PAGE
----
Therefore, make sure that the information you are requesting is necessary for your market strategy. Excessive demands can lead to minor conversion rates.

Behavioral data

Segmentation based on behavioral data focuses on actions that users perform, for example, in response to an email you sent or from browsing on your site. This kind of segmentation helps to understand which stage of the conversion process users are located in.

If we consider the different interactions that a recipient may have with an email, we can identify four clusters based on four behaviors:

  • the subscriber opens the message;
  • the subscriber does not open the message;
  • the subscriber opens and clicks in the message;
  • the subscriber opens and does not click in the message.

If you’re wondering what your contacts’ level of involvement is, you can calculate the fidelity index with a simple calculation: compare the number of messages opened with the total number of messages sent. Then compare the data with these three categories:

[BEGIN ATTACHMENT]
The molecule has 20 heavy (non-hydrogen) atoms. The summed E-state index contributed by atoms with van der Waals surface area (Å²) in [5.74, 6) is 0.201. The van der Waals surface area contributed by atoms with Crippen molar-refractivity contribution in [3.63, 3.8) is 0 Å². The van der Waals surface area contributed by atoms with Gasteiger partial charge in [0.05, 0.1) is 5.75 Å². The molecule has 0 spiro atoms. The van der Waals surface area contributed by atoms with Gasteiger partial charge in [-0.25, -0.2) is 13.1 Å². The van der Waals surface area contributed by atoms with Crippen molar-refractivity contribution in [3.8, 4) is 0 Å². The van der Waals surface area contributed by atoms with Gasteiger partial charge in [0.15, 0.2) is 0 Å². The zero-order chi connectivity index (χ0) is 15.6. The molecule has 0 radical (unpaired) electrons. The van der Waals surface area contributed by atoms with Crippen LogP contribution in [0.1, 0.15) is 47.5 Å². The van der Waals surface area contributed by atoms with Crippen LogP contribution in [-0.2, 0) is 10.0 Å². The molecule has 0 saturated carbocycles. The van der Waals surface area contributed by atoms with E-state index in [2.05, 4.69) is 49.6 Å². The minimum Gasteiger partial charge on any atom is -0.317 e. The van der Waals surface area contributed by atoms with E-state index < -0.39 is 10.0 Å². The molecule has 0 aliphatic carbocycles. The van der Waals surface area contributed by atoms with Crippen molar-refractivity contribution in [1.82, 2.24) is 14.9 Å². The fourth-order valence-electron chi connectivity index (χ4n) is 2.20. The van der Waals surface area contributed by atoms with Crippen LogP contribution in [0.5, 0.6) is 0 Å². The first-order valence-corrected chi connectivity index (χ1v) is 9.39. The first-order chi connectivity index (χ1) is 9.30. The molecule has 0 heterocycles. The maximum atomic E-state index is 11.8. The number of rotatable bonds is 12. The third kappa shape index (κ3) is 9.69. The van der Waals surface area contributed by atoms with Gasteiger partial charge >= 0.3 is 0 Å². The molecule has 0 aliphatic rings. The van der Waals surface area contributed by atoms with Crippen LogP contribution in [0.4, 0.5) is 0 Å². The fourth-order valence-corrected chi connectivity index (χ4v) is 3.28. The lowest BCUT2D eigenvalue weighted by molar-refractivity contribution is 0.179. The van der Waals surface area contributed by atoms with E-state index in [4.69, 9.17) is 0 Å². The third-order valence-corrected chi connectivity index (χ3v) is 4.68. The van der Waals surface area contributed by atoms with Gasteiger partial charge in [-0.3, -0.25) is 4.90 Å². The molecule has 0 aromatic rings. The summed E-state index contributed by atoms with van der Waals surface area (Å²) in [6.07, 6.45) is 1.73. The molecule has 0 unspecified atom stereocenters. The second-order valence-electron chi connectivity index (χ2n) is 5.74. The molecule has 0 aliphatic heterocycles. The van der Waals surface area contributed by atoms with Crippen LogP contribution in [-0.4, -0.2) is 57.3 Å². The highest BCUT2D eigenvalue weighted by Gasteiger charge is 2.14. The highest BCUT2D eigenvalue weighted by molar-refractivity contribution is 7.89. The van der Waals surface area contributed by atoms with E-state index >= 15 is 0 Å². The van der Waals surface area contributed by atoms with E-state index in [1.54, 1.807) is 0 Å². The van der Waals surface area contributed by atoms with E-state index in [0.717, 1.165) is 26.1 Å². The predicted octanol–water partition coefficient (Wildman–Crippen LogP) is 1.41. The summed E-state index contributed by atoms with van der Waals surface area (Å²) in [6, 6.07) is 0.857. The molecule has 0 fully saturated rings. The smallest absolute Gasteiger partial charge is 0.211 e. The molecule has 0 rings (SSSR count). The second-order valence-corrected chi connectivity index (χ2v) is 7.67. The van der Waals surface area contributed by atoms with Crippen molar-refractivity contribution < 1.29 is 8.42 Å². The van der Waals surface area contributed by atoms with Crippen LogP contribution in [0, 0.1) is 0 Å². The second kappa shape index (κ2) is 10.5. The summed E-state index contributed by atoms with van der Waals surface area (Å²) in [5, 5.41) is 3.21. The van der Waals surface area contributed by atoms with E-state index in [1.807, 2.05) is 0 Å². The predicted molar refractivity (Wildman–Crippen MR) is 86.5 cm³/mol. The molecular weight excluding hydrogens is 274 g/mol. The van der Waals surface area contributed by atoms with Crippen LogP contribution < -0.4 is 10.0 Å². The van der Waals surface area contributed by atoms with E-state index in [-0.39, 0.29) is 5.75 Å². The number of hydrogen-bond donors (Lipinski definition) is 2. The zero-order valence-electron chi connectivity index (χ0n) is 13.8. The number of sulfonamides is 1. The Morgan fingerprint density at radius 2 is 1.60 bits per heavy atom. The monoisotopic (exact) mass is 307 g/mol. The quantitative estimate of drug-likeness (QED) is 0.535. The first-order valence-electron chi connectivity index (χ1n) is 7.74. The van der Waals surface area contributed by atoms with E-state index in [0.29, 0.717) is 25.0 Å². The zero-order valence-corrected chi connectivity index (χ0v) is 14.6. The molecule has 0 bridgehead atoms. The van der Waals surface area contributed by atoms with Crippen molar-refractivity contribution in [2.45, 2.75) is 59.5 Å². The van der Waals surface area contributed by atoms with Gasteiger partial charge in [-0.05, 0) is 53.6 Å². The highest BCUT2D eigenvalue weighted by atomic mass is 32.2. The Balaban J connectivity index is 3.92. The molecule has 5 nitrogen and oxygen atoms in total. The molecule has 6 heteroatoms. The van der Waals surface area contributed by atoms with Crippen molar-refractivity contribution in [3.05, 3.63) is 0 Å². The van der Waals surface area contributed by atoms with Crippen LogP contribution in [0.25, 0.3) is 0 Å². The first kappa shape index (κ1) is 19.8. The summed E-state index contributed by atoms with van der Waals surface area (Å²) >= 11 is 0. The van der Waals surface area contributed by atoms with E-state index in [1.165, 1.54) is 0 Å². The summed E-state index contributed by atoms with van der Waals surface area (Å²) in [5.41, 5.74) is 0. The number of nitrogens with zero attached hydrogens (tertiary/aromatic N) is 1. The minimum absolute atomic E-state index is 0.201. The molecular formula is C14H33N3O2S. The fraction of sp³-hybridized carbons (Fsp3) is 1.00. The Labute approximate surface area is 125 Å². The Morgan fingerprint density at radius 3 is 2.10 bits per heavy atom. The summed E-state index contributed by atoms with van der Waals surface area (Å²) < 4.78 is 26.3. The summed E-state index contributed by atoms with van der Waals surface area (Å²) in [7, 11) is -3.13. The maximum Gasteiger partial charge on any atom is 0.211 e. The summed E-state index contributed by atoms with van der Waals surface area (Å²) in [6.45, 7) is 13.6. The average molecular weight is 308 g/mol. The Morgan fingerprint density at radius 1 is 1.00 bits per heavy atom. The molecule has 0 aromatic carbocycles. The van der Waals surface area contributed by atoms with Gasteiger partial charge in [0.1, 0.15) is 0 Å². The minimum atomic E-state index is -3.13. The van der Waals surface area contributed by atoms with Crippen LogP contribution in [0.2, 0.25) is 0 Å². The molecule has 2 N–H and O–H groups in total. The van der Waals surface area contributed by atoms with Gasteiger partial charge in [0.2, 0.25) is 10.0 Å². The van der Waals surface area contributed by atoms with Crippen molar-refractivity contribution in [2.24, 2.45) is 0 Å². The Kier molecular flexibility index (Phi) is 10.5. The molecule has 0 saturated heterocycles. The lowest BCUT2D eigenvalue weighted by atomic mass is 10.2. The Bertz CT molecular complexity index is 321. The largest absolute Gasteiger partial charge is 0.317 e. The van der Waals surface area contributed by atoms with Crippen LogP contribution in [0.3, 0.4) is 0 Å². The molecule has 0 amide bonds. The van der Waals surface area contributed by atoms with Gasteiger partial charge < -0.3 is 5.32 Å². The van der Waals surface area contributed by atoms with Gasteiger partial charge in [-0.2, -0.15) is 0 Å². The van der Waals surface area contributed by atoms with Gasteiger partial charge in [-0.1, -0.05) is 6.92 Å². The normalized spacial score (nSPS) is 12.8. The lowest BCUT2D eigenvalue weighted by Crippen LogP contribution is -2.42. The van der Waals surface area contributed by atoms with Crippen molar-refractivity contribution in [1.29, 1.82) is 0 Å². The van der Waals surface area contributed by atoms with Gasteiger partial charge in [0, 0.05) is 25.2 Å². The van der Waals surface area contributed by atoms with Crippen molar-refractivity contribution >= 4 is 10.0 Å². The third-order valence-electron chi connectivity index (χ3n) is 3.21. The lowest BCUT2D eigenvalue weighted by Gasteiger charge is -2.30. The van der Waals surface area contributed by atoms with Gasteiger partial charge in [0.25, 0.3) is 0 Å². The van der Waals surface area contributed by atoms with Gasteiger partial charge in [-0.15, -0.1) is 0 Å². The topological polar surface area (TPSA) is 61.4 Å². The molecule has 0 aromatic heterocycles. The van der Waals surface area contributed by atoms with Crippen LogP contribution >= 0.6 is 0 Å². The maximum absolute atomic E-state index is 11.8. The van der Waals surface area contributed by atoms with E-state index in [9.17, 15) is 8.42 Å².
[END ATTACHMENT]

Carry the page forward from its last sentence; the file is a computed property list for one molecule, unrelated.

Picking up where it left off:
• loyal subscriber, with an index greater than or equal to 75%. In this case, reward their loyalty with special content, a free service, or a special discount;
  • uncertain subscriber, if their fidelity value is between 25% and 74%: they are potentially loyal customers, to convert by optimizing the content, subject, timing of sending, and informing them that loyalty to your communications will be rewarded;
  • unloyal subscriber, with a score below 24%: these contacts are difficult to reactivate, and there is no single motive behaind their scarce involvement; mainly, their perception of the message’s value is what stops them from opening the messages. Leveraging promotions and special offers could be a double edged sword, creating fidelity to the offer rather than the company.

Transactional data

It is all the information related to buying behavior, in both physical and online channels: type of product chosen, purchase frequency, number of orders, total value of purchases, preferences for brands, colors, and more.